Saturday, January 15, 2005

Steve Jobs Has Balls

Jobs has his short comings but you have to give him credit. The guy has balls. Unlike Bill Gates who came from money, Jobs was an orphan who got lucky to be raised in California at the right time. Jobs is not a great coder or hardware engineer but he is a great designer and knows talent.

It took balls to startup one of the first personal computer companies when the only computers people knew of took up small rooms. He knew Steve Wozniak was a hardware genius. And even though I never really cared for the Apple II I have to admit the Apple IIc was a great design.

Jobs knew that the Apple II was just the beginning and that most people would never be comfortable with a command line based system. He saw the work at Xerox and knew that was the future. He needed to make it affordable. Pulling off the near impossible with the original Mac even while alienating everyone else at Apple in the process. Because of anger over his treatment of people during the Mac's development he was forced out of the company.

He then started NeXT. NeXT never had much of an impact on the world. But it was an incubator. And when Apple went through several CEOs and was in deep trouble Jobs was ready. He knew what to do. Design a new Mac. One that would get attention. It had to have sex appeal. He introduced the iMac and Apple was saved.

But he knew it wouldn't last long. Hardware had become much more powerful but the Mac OS had not kept up. OS 8 had a great interface but the plumbing was starting to show it's age. Jobs had the answer with NeXT. He sold the OS to Apple and combined it with UNIX. Apple had been working on a new OS unsuccessfully for years but Jobs was able to roll a lot of that work into OS X.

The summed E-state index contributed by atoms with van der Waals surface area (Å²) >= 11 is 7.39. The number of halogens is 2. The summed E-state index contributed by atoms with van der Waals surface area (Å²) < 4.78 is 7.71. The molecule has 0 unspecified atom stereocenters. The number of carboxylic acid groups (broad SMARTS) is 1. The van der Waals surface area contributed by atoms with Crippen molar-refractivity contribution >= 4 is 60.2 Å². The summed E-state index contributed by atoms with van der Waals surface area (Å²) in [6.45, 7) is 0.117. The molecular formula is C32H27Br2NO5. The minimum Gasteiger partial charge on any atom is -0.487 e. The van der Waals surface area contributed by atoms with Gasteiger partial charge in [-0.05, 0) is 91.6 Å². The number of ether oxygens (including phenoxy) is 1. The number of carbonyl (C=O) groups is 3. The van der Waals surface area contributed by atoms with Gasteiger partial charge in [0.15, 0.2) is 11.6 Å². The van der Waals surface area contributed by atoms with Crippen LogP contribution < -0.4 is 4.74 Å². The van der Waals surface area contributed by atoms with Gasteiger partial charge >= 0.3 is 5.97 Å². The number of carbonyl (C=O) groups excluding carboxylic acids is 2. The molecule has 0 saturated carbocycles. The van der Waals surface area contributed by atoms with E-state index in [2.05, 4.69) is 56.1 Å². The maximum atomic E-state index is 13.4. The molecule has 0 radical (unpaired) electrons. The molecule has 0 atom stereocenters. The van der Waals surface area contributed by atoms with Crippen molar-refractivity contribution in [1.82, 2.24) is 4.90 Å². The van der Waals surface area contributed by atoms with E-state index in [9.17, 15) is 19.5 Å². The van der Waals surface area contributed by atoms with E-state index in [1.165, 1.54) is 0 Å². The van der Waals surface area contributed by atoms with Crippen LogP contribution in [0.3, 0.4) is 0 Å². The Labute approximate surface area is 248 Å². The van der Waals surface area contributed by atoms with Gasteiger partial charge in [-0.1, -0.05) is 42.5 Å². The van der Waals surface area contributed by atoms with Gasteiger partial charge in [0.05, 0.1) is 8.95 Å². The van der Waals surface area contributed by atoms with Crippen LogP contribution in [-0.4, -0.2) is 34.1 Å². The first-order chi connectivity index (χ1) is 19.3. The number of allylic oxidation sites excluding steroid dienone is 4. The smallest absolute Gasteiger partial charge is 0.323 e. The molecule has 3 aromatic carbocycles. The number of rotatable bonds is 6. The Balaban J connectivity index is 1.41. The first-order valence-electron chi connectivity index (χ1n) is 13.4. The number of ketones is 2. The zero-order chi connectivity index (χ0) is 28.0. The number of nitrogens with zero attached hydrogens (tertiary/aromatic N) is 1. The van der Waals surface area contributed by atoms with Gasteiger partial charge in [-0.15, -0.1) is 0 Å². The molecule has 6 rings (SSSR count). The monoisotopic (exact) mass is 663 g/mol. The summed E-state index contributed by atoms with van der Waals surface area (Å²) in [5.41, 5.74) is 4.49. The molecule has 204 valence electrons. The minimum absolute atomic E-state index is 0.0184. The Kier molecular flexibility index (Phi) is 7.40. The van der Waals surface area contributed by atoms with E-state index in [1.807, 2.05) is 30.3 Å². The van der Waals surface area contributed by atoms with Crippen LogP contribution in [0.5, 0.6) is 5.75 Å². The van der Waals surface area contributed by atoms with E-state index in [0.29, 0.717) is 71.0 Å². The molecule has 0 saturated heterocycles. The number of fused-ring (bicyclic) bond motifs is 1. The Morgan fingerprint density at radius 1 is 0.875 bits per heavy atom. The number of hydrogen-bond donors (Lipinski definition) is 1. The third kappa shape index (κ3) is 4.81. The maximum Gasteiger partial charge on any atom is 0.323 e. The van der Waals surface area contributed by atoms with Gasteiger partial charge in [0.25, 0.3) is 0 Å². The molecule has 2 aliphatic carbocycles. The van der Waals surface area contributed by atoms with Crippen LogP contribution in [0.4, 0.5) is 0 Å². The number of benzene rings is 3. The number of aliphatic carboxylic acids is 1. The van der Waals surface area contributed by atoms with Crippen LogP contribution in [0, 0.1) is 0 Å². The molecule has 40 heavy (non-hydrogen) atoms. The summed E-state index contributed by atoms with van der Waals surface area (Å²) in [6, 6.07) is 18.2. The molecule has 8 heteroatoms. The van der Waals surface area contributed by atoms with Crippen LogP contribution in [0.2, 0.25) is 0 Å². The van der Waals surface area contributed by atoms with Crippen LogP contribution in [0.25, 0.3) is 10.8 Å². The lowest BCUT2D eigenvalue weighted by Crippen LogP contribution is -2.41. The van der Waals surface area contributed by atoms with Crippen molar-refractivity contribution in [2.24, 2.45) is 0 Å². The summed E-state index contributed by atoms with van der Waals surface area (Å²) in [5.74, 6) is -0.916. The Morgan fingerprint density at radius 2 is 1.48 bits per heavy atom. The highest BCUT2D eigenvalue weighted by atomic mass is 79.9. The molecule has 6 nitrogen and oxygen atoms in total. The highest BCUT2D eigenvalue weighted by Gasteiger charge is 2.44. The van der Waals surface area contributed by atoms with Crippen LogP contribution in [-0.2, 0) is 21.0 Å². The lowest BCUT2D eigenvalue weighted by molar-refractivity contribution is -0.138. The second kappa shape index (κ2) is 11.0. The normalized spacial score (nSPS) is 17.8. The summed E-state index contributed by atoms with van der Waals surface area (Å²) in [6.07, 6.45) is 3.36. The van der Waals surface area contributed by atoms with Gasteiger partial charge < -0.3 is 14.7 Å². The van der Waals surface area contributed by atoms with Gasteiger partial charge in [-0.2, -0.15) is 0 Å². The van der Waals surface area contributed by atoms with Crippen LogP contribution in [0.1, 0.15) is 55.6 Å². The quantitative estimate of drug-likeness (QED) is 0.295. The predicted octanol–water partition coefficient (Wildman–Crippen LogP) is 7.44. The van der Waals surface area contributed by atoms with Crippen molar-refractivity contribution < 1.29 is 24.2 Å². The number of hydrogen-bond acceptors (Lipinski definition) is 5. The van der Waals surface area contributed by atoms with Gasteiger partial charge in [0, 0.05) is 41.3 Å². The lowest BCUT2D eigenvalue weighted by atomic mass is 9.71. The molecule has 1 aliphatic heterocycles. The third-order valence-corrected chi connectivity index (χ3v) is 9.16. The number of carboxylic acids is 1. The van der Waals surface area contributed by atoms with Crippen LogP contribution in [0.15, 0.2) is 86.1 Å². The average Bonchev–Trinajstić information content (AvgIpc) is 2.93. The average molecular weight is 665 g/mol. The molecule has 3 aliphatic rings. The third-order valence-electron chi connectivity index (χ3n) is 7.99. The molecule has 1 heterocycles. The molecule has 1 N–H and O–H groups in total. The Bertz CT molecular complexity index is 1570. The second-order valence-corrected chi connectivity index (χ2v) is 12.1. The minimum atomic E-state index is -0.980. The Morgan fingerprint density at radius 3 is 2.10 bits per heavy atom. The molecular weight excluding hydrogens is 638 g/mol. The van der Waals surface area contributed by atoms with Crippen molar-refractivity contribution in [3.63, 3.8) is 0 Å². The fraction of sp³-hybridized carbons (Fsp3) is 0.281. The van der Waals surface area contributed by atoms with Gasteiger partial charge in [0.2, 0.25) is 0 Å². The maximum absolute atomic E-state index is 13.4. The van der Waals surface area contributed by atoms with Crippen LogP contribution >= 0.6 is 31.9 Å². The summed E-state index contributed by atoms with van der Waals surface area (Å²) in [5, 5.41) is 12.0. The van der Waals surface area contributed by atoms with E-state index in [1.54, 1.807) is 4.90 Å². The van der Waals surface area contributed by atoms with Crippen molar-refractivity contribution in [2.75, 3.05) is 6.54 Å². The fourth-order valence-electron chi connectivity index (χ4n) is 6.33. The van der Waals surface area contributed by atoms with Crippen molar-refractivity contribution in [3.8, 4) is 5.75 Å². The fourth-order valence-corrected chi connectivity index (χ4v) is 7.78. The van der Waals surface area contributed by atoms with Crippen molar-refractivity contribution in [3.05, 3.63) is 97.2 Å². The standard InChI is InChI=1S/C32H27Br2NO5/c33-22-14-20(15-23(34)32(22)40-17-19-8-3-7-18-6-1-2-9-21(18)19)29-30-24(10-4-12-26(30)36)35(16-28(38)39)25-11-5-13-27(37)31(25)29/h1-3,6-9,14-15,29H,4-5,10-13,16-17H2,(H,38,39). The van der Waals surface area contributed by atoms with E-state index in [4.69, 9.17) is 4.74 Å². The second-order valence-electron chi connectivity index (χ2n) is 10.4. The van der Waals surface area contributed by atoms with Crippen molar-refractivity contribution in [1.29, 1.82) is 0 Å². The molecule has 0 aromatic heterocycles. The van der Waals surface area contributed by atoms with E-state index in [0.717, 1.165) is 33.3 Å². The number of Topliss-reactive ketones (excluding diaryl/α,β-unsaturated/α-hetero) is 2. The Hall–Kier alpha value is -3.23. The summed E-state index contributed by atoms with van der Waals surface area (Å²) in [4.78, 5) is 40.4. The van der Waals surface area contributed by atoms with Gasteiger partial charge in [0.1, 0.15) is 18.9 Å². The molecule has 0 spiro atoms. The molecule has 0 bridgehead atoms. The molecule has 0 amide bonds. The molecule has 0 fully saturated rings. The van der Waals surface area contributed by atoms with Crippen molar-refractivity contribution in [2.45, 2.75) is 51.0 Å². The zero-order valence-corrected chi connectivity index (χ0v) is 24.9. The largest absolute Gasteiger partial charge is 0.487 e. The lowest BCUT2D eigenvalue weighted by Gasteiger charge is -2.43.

Becoming a personal electronics company and competing with Sony took big balls. But Jobs made the iPod the most important personal music device ever. Surpassing even the Walkman and insuring the future of the company. While at the same time legitimized legal music sales over the net.

Now Jobs has taken his design skill and his big, big balls and introduced the Mac mini. It totally changes the companies target market. And like the iPod it could be come one of the most important personal computers ever. And if you watched the Gates CES Keynote and Jobs Mac World Keynote you know who's going to win.


At 1/15/2005 08:15:00 PM, Anonymous Anonymous said...

Apple was in a rough patch before the return of Jobs.

They had failed repeatedly in projects to significantly fix the shortcomings of a single user os in a networked world. Pink, Taligent, and Copland all lead to delays and eventual failure. Apple was considering using the advanced architecture of BeOS as the core of a new modern MacOS. At that time Be was very cool and was worthy of such a task. But it was not meant to be.

As the details using the BeOS were being considered Jobs made his return. As a man with strong convictions he ceased negotiations with Be and brought BSD Unix and the advanced concepts behind NeXT to table.

This finally brought about the birth of OSX. In its first releases it felt more like NeXT than a Mac. The Unix and NeXT communities were being drawn to it but to many Mac users it was a alien landscape. In subsequent releases it brought back some of the niceties of the Classic Mac GUI. This has brought just about all of its user back into the fold. Best of all, it was a fully modern system that stands out against its rivals.

At 1/16/2005 09:19:00 AM, Blogger Caliph said...

You're really in love with Steve Jobs' balls, aren't you Jason?